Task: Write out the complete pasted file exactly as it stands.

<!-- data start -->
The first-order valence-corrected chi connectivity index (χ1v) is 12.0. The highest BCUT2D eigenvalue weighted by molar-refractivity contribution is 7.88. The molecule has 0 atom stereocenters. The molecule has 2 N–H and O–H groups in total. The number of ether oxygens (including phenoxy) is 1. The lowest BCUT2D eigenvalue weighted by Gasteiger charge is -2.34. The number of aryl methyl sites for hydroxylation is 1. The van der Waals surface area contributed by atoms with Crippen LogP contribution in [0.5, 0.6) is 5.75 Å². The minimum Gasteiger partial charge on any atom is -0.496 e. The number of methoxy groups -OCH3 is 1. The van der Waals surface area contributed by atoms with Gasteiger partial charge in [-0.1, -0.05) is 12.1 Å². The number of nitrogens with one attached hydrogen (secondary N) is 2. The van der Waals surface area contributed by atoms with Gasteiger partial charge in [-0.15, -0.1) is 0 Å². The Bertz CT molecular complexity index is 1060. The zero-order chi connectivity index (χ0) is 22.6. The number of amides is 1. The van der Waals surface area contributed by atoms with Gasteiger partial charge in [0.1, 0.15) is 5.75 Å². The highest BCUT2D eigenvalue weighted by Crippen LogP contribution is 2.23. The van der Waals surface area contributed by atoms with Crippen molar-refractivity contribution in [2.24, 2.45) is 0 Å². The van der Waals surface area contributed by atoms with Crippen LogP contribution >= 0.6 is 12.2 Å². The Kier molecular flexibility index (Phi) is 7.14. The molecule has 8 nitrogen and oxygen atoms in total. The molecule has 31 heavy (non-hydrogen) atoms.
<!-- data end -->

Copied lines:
The first-order valence-corrected chi connectivity index (χ1v) is 12.0. The highest BCUT2D eigenvalue weighted by molar-refractivity contribution is 7.88. The molecule has 0 atom stereocenters. The molecule has 2 N–H and O–H groups in total. The number of ether oxygens (including phenoxy) is 1. The lowest BCUT2D eigenvalue weighted by Gasteiger charge is -2.34. The number of aryl methyl sites for hydroxylation is 1. The van der Waals surface area contributed by atoms with Crippen LogP contribution in [0.5, 0.6) is 5.75 Å². The minimum Gasteiger partial charge on any atom is -0.496 e. The number of methoxy groups -OCH3 is 1. The van der Waals surface area contributed by atoms with Gasteiger partial charge in [-0.1, -0.05) is 12.1 Å². The number of nitrogens with one attached hydrogen (secondary N) is 2. The van der Waals surface area contributed by atoms with Gasteiger partial charge in [-0.15, -0.1) is 0 Å². The Bertz CT molecular complexity index is 1060. The zero-order chi connectivity index (χ0) is 22.6. The number of amides is 1. The van der Waals surface area contributed by atoms with Gasteiger partial charge in [0.1, 0.15) is 5.75 Å². The highest BCUT2D eigenvalue weighted by Crippen LogP contribution is 2.23. The van der Waals surface area contributed by atoms with Crippen molar-refractivity contribution in [2.24, 2.45) is 0 Å². The van der Waals surface area contributed by atoms with Crippen LogP contribution >= 0.6 is 12.2 Å². The Kier molecular flexibility index (Phi) is 7.14. The molecule has 8 nitrogen and oxygen atoms in total. The molecule has 31 heavy (non-hydrogen) atoms.